BACKGROUND: Whether associations between circulating metabolites and prostate cancer are causal is unknown. We report on the largest study of metabolites and prostate cancer (2,291 cases and 2,661 controls) and appraise causality for a subset of the prostate cancer-metabolite associations using two-sample Mendelian randomization (MR). MATERIALS AND METHODS: The case-control portion of the study was conducted in nine UK centres with men aged 50-69 years who underwent prostate-specific antigen (PSA) screening for prostate cancer within the Prostate testing for cancer and Treatment (ProtecT) trial. Two data sources were used to appraise causality: a genome-wide association study (GWAS) of metabolites in 24,925 participants and a GWAS of prostate cancer in 44,825 cases and 27,904 controls within the Association Group to Investigate Cancer Associated Alterations in the Genome (PRACTICAL) consortium. RESULTS: Thirty-five metabolites were strongly associated with prostate cancer (p <0.0014, multiple-testing threshold). These fell into four classes: i) lipids and lipoprotein subclass characteristics (total cholesterol and ratios, cholesterol esters and ratios, free cholesterol and ratios, phospholipids and ratios, and triglyceride ratios); ii) fatty acids and ratios; iii) amino acids; iv) and fluid balance. Fourteen top metabolites were proxied by genetic variables, but MR indicated these were not causal. CONCLUSIONS: We identified 35 circulating metabolites associated with prostate cancer presence, but found no evidence of causality for those 14 testable with MR. Thus, the 14 MR-tested metabolites are unlikely to be mechanistically important in prostate cancer risk. IMPACT: The metabolome provides a promising set of biomarkers that may aid prostate cancer classification.

13.
Metabolites ; 8(4)2018 Sep 21.
Artigo em Inglês | MEDLINE | ID: mdl-30248901

RESUMO

Over-the-counter analgesic use is common and is typically assessed through self-report; therefore, it is subject to misclassification. Detection of drug metabolites in biofluids offers a viable tool for validating self-reported analgesic use. Thus, the aim of this study was to determine the utility of a metabolomics approach for the validation of acetaminophen and ibuprofen use in blood samples. Untargeted mass spectrometry-based metabolomics analysis was conducted in serum samples from 1547 women and plasma samples from 556 men. The presence of two metabolites each for acetaminophen and ibuprofen at levels at or above a defined cutoff value was used to determine concordance with self-reported use. For acetaminophen use based on the presence of both acetaminophen and acetamidophenylglucuronide, concordance was 98.5⁻100% among individuals reporting use today, and 79.8⁻91.4% for those reporting never or rare use. Ibuprofen use based on the presence of both carboxyibuprofen and hydroxyibuprofen resulted in concordance of 51.3⁻52.5% for individuals reporting use today and 99.4⁻100% for those reporting never or rare use. Our findings suggest that an untargeted metabolomics approach in blood samples may be useful for validating self-reported acetaminophen use. However, this approach appears unlikely to be suitable for validating ibuprofen use.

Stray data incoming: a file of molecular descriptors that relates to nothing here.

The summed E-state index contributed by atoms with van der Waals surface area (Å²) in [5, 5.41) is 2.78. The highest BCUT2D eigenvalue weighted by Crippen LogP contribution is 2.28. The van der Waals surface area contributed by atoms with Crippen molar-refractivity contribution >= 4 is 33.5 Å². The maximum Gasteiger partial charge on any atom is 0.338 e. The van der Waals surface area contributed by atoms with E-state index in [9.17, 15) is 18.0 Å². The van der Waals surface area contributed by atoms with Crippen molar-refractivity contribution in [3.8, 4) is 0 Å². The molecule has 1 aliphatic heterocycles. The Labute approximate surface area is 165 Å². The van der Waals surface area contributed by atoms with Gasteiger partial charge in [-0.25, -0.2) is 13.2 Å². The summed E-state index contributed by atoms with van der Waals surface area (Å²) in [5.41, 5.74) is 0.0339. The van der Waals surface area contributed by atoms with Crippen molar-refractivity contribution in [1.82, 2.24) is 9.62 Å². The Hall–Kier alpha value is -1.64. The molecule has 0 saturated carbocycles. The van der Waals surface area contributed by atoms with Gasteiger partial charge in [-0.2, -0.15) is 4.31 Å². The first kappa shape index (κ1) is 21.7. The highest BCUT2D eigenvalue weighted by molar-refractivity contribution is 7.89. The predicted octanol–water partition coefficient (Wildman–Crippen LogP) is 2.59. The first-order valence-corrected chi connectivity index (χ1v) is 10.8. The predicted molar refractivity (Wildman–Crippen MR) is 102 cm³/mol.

14.
Int J Epidemiol ; 47(6): 1760-1771, 2018 Dec 01.
Artigo em Inglês | MEDLINE | ID: mdl-29901778

RESUMO

Background: Self-reported smoking is the principal measure used to assess lung cancer risk in epidemiological studies. We evaluated if circulating cotinine-a nicotine metabolite and biomarker of recent tobacco exposure-provides additional information on lung cancer risk. Methods: The study was conducted in the Lung Cancer Cohort Consortium (LC3) involving 20 prospective cohort studies. Pre-diagnostic serum cotinine concentrations were measured in one laboratory on 5364 lung cancer cases and 5364 individually matched controls. We used conditional logistic regression to evaluate the association between circulating cotinine and lung cancer, and assessed if cotinine provided additional risk-discriminative information compared with self-reported smoking (smoking status, smoking intensity, smoking duration), using receiver-operating characteristic (ROC) curve analysis. Results: We observed a strong positive association between cotinine and lung cancer risk for current smokers [odds ratio (OR ) per 500 nmol/L increase in cotinine (OR500): 1.39, 95% confidence interval (CI): 1.32-1.47]. Cotinine concentrations consistent with active smoking (≥115 nmol/L) were common in former smokers (cases: 14.6%; controls: 9.2%) and rare in never smokers (cases: 2.7%; controls: 0.8%). Former and never smokers with cotinine concentrations indicative of active smoking (≥115 nmol/L) also showed increased lung cancer risk. For current smokers, the risk-discriminative performance of cotinine combined with self-reported smoking (AUCintegrated: 0.69, 95% CI: 0.68-0.71) yielded a small improvement over self-reported smoking alone (AUCsmoke: 0.66, 95% CI: 0.64-0.68) (P = 1.5x10-9). Conclusions: Circulating cotinine concentrations are consistently associated with lung cancer risk for current smokers and provide additional risk-discriminative information compared with self-report smoking alone.